A continually favoured painter amongst collectors is Doris McCarthy, an artist known for her wonderful character and effervescent personality. Two rare depictions of small towns in Newfoundland were entrusted to Cowley Abbott for the Fall Auction. Brigus, Newfoundland, a simple and bright depiction of the local architecture was competed for, selling at $78,000. Equally a beautiful depiction of the province’s rocky shorelines, Bishop’s Harbour, Newfoundland attained $16,800. Arctic scenes by McCarthy are widely beloved for their clear colours and simple, abstract shapes. Reflections in the Melt Water continues to explore the North through geometric forms and after competitive bidding the work was hammered down by the auctioneer at $64,900.

William Perehduoff, AC-78-28
Price Realized $48,000.00

A prime highlight from the collection of abstract paintings in the auction were two works by William Perehudoff. AC-78-28, a vibrating and electrically coloured canvas measuring 31.25 x 94 inches achieved $48,000. Another work by the artist which pulsed with energy is AC-83-94. The bold strips of colour on this canvas caught the attention of buyers and after a frenzy of bidding a telephone bidder won at $24,000.

This Fall Auction was a delight to execute through all the stages of collecting, cataloguing, research and promotion. Cowley Abbott spent close to 150 hours previewing the 83 works of art offered in the catalogue and thoroughly enjoyed sharing and discussing the artworks with collectors and art lovers alike. The opportunity to host a live auction with an in-person audience at the Four Seasons was of supreme importance to the firm and we extend our thanks to the collectors, clients, bidders and buyers who ensured that the Fall Live Auction of Important Canadian was a triumph. We look forward to the Spring Auction and connecting further with the Canadian Art community.

View the complete Fall Live Auction of Important Canadian Art results.

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Cowley Abbott’s Fall International Art Auction Features Multiple Important Works by the Twentieth Century Icon

Andy Warhol, Howdy Doody
Auction Estimate: $55,000-75,000

“Don’t think about making art, just get it done. Let everyone else decide if it’s good or bad, whether they love it or hate it. While they are deciding, make even more art”.

-Andy Warhol

The candid Press Release from Ronald Feldman Fine Arts in 1981 for the exhibition of Warhol’s Myths Series, invites the public to the opening on Saturday, September 12th.  It goes onto state which characters are included in the series and that they were derived from original photographs Warhol took of actors he hired or acquaintances portraying each character.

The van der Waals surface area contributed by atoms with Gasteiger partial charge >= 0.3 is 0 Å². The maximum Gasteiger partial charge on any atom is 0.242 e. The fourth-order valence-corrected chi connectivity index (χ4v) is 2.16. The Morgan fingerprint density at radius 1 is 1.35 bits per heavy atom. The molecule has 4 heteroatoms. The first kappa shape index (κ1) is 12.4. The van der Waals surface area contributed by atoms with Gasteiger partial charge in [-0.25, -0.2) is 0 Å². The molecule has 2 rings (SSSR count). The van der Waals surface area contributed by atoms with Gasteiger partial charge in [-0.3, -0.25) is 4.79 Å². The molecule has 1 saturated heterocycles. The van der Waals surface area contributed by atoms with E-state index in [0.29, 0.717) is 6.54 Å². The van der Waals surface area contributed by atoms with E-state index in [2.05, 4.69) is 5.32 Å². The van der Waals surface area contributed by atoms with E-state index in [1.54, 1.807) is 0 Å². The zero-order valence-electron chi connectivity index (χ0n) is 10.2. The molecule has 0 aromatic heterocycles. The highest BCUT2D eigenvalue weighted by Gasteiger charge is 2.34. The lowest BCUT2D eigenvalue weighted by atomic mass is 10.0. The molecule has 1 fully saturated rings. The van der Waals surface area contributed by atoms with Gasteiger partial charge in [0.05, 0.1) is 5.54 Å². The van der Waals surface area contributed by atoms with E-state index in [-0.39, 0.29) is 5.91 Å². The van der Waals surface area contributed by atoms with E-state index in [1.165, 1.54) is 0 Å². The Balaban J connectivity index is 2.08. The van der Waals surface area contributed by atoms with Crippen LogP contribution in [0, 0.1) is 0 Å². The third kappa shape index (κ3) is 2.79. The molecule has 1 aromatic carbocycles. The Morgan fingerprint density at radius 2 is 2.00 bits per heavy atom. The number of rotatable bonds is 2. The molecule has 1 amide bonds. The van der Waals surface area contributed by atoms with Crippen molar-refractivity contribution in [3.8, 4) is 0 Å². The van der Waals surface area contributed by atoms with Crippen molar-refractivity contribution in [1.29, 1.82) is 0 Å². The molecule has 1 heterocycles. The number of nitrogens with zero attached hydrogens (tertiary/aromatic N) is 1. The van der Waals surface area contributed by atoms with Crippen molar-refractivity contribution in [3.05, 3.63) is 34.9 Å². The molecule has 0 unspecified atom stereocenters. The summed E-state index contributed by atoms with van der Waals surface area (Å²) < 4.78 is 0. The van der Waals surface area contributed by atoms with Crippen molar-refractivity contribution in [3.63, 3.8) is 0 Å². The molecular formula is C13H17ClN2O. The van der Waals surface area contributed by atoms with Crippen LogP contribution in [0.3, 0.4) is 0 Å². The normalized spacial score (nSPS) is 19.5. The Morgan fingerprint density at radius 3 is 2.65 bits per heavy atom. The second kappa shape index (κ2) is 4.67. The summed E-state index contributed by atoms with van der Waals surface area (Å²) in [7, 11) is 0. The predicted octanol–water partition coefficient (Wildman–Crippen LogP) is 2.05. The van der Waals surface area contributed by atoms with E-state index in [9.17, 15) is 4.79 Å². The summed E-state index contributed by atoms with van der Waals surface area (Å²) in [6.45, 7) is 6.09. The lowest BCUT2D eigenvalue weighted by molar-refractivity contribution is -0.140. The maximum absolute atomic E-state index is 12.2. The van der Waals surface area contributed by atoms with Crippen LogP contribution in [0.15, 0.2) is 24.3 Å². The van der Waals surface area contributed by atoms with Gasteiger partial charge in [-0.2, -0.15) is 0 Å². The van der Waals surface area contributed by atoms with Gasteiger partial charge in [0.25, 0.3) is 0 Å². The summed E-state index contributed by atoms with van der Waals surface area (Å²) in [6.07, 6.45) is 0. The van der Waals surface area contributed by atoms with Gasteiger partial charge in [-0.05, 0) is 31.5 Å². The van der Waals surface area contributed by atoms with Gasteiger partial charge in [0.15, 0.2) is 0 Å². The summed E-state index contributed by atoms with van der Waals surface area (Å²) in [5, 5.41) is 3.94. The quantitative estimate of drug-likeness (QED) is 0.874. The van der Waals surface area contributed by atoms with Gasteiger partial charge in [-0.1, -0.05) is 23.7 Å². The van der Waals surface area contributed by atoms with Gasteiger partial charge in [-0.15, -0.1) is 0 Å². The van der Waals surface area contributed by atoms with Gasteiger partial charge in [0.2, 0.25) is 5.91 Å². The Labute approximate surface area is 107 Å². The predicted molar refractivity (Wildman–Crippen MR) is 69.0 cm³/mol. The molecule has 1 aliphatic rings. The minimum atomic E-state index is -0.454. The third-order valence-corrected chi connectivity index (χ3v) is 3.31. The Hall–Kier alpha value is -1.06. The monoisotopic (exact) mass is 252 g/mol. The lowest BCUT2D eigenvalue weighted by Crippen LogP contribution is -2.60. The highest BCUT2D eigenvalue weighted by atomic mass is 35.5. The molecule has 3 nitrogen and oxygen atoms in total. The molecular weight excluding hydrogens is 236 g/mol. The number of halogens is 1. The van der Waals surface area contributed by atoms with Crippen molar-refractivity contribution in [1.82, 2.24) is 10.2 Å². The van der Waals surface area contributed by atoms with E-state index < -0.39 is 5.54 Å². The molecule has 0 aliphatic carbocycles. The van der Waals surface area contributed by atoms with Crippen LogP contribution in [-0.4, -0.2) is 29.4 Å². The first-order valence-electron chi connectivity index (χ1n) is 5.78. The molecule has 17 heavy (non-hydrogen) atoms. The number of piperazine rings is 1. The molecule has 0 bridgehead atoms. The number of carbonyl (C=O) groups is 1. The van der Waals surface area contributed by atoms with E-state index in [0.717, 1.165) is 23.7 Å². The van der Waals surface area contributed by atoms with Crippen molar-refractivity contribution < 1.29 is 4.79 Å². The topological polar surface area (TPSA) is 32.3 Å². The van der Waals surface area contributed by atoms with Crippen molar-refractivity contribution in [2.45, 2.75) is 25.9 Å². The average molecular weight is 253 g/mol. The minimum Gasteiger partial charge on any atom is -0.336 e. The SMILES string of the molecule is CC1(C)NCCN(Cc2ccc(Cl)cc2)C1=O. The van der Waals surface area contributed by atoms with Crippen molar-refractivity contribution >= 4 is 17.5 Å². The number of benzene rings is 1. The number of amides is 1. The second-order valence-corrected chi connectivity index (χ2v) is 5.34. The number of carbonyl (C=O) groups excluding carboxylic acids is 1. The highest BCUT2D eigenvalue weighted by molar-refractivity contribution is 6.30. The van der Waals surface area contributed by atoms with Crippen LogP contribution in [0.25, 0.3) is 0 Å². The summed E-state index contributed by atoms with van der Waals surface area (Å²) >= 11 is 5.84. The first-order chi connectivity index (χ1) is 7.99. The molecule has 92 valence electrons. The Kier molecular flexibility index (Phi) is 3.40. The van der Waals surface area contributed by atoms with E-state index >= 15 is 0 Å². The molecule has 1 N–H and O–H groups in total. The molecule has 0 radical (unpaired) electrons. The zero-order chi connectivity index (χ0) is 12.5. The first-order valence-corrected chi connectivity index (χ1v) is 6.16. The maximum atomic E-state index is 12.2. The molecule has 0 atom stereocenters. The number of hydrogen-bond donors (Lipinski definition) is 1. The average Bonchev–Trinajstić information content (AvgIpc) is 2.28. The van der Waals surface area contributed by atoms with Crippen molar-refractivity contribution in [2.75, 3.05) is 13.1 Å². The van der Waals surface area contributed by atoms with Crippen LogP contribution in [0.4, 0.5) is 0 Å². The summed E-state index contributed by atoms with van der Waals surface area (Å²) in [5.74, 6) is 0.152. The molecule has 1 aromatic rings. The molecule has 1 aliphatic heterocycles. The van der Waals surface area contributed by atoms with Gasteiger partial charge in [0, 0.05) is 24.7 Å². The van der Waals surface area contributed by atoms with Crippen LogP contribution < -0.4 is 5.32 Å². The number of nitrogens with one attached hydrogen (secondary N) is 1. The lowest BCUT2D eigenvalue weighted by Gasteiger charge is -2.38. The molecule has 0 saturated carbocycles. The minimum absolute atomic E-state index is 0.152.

The Press Release goes onto say “They represent fantasies, dreams, hopes and fears.”

It is interesting that Warhol choose these characters and included himself as “The Shadow”, the last print in the series. The Myth Series is now one of the most discussed and written about collection of prints by Andy Warhol.

Perry Tung discussing Howdy Doody

Cowley Abbot is pleased to offer two works from this iconic series, both consigned from an Important Private Collection. Howdy Doody was one of the first television shows to be shown in colour and apparently the show was used to sell color television sets in the 1950s. Like the other characters from the series the image of Howdy Doody was not appropriated from the media but was based on a photograph that Warhol took of the puppet.

Andy Warhol, Mammy
Auction Estimate: $35,000-50,000

The second work we are offering from Myths is Mammy. Not a character from a specific story, but she is a character that can be seen in various forms of popular culture. Warhol photographed Sylvia Williams, who was the former director of the National Museum of African American Art at the Smithsonian, in the role of the maternal figure.

Perry Tung discussing Mammy
Andy Warhol, Marilyn Monroe I Love Your Kiss Forever (1964)
Auction Estimate: $1,000-1,500
Perry Tung discussing Marilyn Monroe I Love Your Kiss Forever Forever 1964

Also included in the auction are a further two works by Andy Warhol, both inspired by women he adored. Marilyn Monroe I Love Your Kiss Forever Forever 1964 is from the unsigned edition of 2000 issued in an unbound book entitled “1cent Life”. The book was compiled by Walasse Ting and Sam Francis. This work was adapted from a painting Warhol did of Marilyn Monroe’s lips in 1962 and incorporates the poem “Jade White Butterfly” by Walasse Ting.

Cowley Abbott is pleased to have been entrusted with these renowned works for auction. The entire Fall Auction of International Art can be viewed by following this link.